alphaspirit - Fotolia
Healthcare stakeholders are calling for telehealth policy changes made during the COVID-19 pandemic to remain even after the pandemic ends.
Since March, federal organizations such as the U.S. Department of Health and Human Services (HHS) have taken steps to provide patients access to healthcare without having to leave their homes. Efforts were considered temporary and include expanding telehealth service coverage, waiving HIPAA penalties for using commercial video conferencing technologies, and provisioning millions of dollars to healthcare systems for expanding telehealth services.
Now, as regulators consider how to move forward after the pandemic, stakeholders such as the College of Healthcare Information Management Executives (CHIME) are asking that some temporary telehealth policy changes specifically from the Centers for Medicare & Medicaid Services (CMS) be made permanent.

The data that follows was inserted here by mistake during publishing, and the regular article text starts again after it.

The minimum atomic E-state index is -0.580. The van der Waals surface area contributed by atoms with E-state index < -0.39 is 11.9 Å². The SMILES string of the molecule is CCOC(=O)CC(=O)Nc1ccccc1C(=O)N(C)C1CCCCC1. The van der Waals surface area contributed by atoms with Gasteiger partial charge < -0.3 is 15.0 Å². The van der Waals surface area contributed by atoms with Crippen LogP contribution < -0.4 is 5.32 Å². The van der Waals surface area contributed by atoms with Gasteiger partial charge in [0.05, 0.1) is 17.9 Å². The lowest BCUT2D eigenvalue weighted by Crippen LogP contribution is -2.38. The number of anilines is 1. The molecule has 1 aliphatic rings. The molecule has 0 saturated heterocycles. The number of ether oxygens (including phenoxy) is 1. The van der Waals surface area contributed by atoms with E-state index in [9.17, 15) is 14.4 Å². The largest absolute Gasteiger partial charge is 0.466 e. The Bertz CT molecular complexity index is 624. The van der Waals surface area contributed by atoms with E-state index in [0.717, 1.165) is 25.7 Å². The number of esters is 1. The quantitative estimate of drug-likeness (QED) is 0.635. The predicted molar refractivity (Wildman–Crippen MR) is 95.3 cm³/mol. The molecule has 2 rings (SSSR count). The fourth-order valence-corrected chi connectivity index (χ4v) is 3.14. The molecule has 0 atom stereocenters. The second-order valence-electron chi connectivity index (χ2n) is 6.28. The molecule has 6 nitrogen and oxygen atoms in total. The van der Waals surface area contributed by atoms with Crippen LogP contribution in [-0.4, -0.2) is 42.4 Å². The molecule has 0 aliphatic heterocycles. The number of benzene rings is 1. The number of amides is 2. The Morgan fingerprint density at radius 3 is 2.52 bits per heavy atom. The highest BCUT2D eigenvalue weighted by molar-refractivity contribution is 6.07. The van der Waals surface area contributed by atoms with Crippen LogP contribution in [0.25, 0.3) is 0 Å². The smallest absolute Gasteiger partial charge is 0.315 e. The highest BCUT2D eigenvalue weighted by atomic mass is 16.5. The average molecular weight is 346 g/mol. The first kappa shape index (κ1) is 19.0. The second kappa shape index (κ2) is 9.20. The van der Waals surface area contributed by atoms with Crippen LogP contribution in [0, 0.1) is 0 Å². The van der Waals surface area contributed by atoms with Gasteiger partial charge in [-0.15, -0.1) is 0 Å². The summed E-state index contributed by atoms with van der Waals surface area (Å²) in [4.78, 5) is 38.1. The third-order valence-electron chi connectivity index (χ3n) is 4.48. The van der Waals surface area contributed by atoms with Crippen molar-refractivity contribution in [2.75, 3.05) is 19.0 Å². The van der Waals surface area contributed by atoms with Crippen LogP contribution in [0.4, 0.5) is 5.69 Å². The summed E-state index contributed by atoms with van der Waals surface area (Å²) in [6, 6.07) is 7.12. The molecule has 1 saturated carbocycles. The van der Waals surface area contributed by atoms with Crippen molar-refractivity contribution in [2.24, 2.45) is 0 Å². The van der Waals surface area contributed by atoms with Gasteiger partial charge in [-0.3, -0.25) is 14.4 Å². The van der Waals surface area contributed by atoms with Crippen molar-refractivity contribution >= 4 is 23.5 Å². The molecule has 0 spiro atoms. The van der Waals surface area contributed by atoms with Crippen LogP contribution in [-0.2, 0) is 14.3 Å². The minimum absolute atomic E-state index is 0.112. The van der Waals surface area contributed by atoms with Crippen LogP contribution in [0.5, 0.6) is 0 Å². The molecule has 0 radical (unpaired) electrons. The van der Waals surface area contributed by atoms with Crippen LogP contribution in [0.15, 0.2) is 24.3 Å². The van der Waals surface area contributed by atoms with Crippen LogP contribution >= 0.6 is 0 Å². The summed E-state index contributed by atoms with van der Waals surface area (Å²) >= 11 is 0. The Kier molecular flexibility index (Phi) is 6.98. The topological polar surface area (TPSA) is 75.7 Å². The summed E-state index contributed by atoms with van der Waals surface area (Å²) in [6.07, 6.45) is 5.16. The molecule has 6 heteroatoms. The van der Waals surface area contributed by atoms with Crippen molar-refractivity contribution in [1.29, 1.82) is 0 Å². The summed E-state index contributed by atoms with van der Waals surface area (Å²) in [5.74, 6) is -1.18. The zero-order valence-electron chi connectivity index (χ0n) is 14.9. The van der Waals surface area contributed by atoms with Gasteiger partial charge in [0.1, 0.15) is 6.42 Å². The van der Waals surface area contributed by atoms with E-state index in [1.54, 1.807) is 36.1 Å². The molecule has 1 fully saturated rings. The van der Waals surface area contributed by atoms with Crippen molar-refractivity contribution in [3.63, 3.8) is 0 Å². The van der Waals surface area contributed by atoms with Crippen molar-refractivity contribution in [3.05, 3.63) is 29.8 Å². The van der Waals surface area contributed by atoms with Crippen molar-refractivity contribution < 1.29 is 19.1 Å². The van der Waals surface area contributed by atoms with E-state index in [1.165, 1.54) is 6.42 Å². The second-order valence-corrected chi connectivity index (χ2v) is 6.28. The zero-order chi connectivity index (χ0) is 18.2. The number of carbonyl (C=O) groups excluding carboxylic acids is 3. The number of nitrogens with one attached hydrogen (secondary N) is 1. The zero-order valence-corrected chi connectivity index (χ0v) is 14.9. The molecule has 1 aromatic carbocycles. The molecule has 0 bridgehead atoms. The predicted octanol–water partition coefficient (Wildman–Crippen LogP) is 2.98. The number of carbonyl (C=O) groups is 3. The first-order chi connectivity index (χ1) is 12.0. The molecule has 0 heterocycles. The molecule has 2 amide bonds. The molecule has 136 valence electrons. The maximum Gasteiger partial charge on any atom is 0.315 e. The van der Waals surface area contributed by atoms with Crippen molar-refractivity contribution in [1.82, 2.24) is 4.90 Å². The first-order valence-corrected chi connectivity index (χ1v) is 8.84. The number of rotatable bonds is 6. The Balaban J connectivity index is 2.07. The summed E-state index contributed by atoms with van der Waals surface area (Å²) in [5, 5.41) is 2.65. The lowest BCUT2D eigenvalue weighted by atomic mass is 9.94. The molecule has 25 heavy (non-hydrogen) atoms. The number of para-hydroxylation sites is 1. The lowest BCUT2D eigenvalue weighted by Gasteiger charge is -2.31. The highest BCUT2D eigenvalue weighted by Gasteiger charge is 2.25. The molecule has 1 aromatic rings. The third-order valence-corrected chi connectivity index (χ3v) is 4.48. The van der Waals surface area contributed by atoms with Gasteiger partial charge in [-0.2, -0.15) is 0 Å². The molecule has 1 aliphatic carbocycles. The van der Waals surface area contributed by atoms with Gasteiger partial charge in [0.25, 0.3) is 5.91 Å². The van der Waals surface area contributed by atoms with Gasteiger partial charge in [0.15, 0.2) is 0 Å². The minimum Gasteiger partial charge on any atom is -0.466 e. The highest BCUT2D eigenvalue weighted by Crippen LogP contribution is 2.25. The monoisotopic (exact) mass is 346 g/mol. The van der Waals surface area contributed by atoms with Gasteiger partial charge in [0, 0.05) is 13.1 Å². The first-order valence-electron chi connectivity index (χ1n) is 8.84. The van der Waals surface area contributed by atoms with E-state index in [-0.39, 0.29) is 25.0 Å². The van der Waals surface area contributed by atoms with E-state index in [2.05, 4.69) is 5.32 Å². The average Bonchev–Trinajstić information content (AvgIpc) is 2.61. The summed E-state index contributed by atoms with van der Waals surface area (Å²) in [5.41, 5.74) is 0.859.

Changes to telehealth policy
John Kravitz, CIO at Geisinger Health System in Danville, Penn., and chairman of the CHIME board of trustees, said before COVID-19, Geisinger offered telemedicine services in a limited capacity. Widescale adoption at Geisinger, as with other healthcare systems, was challenging because insurance coverage for telehealth services wasn't widely supported.
When COVID-19 hit and patients were asked to stay home as much as possible, telehealth use at Geisinger saw a dramatic increase, according to Kravitz.